Myofascial Release

This is probably the most important blog entry for me so far as it is made the most profound effect on my philosophy and treatment protocol. The treatment is called Myofascial Release Therapy. What makes it so significant is what a profound effect Fascial Tissue has the body when the tissue is in a dysfunctional phase.

So, first of all, to appreciate what myofascia is, I think a person needs to understand what it is. Here is a good write up of what Fascia is:

Myofascia is the tough, fibrous connective tissue glue that holds us together. It spider webs throughout our body, forming organ cavities, membranes, coverings for our bones, muscle and circulatory system.

 It makes up ligament, tendon and scar tissue. Myofascia is made up of elastin, collagen, and a liquid component called ground substance.

Elastin provides a degree of pliability to the system. Collagen gives this tissue its strength.

Myofascia weaves its way throughout the body in a pattern that is unique to each individual. Unlike the muscles of the body that have a predictable origin and insertion, the route that myofascia takes is determined by each individual’s stress on the body, beginning at birth.

This fascial pattern is constantly changing. Physical stress in the form of illness, trauma, and postural changes cause a tightening down of the fascial system. Mental stress has been shown to trigger tightening as well. Over time, this can result in abnormal pressure on the nerves, muscles, bones or organs.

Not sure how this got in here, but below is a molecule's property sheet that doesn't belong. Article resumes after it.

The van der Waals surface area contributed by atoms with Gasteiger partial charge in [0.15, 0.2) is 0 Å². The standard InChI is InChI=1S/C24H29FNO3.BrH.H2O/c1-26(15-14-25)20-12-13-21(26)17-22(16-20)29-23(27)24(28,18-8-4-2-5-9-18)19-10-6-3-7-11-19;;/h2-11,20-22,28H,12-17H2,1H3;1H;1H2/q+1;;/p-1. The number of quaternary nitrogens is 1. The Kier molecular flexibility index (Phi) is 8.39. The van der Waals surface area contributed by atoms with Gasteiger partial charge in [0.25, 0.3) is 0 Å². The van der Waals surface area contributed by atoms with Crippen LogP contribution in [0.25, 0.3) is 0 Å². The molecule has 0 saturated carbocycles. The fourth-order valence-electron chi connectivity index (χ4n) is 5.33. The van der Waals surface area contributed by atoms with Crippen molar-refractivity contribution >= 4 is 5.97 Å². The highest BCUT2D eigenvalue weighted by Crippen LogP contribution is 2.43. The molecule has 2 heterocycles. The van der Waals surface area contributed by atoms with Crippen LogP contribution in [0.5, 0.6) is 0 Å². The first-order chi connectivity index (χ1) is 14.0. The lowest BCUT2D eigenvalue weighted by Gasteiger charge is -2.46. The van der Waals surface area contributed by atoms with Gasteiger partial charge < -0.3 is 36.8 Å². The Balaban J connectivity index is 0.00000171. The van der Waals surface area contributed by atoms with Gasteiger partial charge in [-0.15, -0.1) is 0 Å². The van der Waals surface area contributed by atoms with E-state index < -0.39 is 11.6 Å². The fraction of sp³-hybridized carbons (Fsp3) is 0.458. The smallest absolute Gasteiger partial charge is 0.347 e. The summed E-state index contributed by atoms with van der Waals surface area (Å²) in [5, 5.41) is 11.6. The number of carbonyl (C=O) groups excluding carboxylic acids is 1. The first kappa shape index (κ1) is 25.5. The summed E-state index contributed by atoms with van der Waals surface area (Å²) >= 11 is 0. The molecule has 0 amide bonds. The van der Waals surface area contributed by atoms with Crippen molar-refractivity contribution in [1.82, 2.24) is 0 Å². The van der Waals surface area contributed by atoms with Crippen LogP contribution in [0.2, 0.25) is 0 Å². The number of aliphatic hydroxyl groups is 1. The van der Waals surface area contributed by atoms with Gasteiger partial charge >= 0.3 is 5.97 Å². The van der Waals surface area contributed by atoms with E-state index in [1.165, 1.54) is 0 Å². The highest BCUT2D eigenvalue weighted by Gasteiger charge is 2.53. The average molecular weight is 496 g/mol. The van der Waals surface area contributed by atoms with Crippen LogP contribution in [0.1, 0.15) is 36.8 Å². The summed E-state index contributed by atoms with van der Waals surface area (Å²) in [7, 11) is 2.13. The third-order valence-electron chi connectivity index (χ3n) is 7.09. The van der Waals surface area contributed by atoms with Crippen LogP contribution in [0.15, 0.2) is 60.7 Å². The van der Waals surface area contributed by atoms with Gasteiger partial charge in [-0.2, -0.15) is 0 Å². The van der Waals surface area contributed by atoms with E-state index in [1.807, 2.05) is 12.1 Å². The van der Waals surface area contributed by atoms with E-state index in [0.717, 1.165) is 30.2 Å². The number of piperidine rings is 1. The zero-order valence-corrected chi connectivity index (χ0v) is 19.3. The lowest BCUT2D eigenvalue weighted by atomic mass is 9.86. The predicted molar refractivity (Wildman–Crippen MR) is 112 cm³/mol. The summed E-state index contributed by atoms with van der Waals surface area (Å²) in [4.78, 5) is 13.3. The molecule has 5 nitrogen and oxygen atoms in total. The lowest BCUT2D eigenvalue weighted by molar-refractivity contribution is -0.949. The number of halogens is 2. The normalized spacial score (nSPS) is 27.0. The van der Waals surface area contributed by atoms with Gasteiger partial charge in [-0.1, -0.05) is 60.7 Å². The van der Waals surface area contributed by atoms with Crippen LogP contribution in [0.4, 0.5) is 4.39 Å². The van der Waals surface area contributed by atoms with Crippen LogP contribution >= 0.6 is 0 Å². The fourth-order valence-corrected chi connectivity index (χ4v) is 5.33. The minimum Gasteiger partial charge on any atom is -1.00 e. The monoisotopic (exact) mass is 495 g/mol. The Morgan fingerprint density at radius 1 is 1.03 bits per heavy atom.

We are literally being squeezed from the inside, and numerous symptoms begin to emerge. We may experience pain, loss of motion, decreased energy, difficulty concentrating, and inability to relax and sleep. The myofascia becomes very hard and sticky. It doesn’t allow proper distribution of fluid throughout the body.

I think that description is totally brilliant and to the point.  One of the important facts about it is that it is totally unpredictable and different for each person so there is no “one way to approach it”.  Restrictions in Fascia can great large, traveling up the outside of the leg to the lower back, or can be very focused, as in an adhesion that forms between the vertebrae  (bones) in the back, causing one vertebrae to rotate, causing low back pain, sciatica, with a myriad of symptoms that can be local  or manifest  anywhere in the body.

The important thing is to think  of the body as a whole. It’s not just a foot, or leg, or pelvis or low back. Very often an adhesion in the body can force the rest of the body to adapt to compensate. For example, if an adhesion form in the tissue and muscles on the right side of your neck and it pulls your head over to the right. The balance system in your inner ear really really wants your head to be level but the tight tissue on the right side of your neck doesn’t let your head level, so your body will choose to do it in another part of your body, like your mid back, or your lower back, and that strain is where your symptoms will be. It’s very unpredictable. I will have several cases of Frozen Shoulder and each one will be treated differently as each restriction in the shoulder will be different. I’ve had to adapt to listening to the body to find out what has to be done and what the body is willing to do at that point. You can’t force a body that is in pain. You have to assist the body, not force it.